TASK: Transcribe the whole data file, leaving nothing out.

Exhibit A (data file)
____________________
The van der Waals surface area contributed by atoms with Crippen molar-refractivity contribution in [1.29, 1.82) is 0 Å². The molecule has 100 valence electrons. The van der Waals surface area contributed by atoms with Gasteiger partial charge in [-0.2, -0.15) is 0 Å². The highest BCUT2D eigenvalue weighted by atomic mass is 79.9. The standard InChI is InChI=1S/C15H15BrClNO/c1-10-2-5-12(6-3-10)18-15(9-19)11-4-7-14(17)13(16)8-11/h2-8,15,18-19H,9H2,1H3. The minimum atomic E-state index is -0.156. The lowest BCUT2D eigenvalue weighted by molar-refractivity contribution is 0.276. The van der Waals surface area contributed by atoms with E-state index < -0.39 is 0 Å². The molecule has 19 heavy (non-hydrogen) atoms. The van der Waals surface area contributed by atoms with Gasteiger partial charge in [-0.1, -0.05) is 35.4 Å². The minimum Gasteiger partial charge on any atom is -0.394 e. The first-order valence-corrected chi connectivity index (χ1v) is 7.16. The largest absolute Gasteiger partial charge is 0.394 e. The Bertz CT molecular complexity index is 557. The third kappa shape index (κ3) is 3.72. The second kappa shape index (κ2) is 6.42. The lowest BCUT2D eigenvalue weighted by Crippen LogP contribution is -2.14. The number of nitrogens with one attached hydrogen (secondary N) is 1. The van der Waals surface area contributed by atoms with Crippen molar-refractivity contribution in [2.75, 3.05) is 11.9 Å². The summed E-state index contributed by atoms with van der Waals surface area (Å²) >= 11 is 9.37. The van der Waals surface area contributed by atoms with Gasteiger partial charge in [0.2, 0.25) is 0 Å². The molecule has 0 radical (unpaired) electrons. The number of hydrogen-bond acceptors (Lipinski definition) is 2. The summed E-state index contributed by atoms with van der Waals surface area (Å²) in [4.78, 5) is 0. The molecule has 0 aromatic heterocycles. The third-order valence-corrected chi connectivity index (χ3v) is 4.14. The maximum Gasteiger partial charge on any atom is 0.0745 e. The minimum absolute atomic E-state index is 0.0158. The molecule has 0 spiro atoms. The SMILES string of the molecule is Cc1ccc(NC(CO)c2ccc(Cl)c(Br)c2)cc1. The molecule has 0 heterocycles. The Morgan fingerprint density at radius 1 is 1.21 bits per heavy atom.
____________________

The van der Waals surface area contributed by atoms with Crippen molar-refractivity contribution in [1.29, 1.82) is 0 Å². The molecule has 100 valence electrons. The van der Waals surface area contributed by atoms with Gasteiger partial charge in [-0.2, -0.15) is 0 Å². The highest BCUT2D eigenvalue weighted by atomic mass is 79.9. The standard InChI is InChI=1S/C15H15BrClNO/c1-10-2-5-12(6-3-10)18-15(9-19)11-4-7-14(17)13(16)8-11/h2-8,15,18-19H,9H2,1H3. The minimum atomic E-state index is -0.156. The lowest BCUT2D eigenvalue weighted by molar-refractivity contribution is 0.276. The van der Waals surface area contributed by atoms with E-state index < -0.39 is 0 Å². The molecule has 19 heavy (non-hydrogen) atoms. The van der Waals surface area contributed by atoms with Gasteiger partial charge in [-0.1, -0.05) is 35.4 Å². The minimum Gasteiger partial charge on any atom is -0.394 e. The first-order valence-corrected chi connectivity index (χ1v) is 7.16. The largest absolute Gasteiger partial charge is 0.394 e. The Bertz CT molecular complexity index is 557. The third kappa shape index (κ3) is 3.72. The second kappa shape index (κ2) is 6.42. The lowest BCUT2D eigenvalue weighted by Crippen LogP contribution is -2.14. The number of nitrogens with one attached hydrogen (secondary N) is 1. The van der Waals surface area contributed by atoms with Crippen molar-refractivity contribution in [2.75, 3.05) is 11.9 Å². The summed E-state index contributed by atoms with van der Waals surface area (Å²) >= 11 is 9.37. The van der Waals surface area contributed by atoms with Gasteiger partial charge in [0.2, 0.25) is 0 Å². The molecule has 0 radical (unpaired) electrons. The number of hydrogen-bond acceptors (Lipinski definition) is 2. The summed E-state index contributed by atoms with van der Waals surface area (Å²) in [4.78, 5) is 0. The molecule has 0 aromatic heterocycles. The third-order valence-corrected chi connectivity index (χ3v) is 4.14. The maximum Gasteiger partial charge on any atom is 0.0745 e. The minimum absolute atomic E-state index is 0.0158. The molecule has 0 spiro atoms. The SMILES string of the molecule is Cc1ccc(NC(CO)c2ccc(Cl)c(Br)c2)cc1. The molecule has 0 heterocycles. The Morgan fingerprint density at radius 1 is 1.21 bits per heavy atom.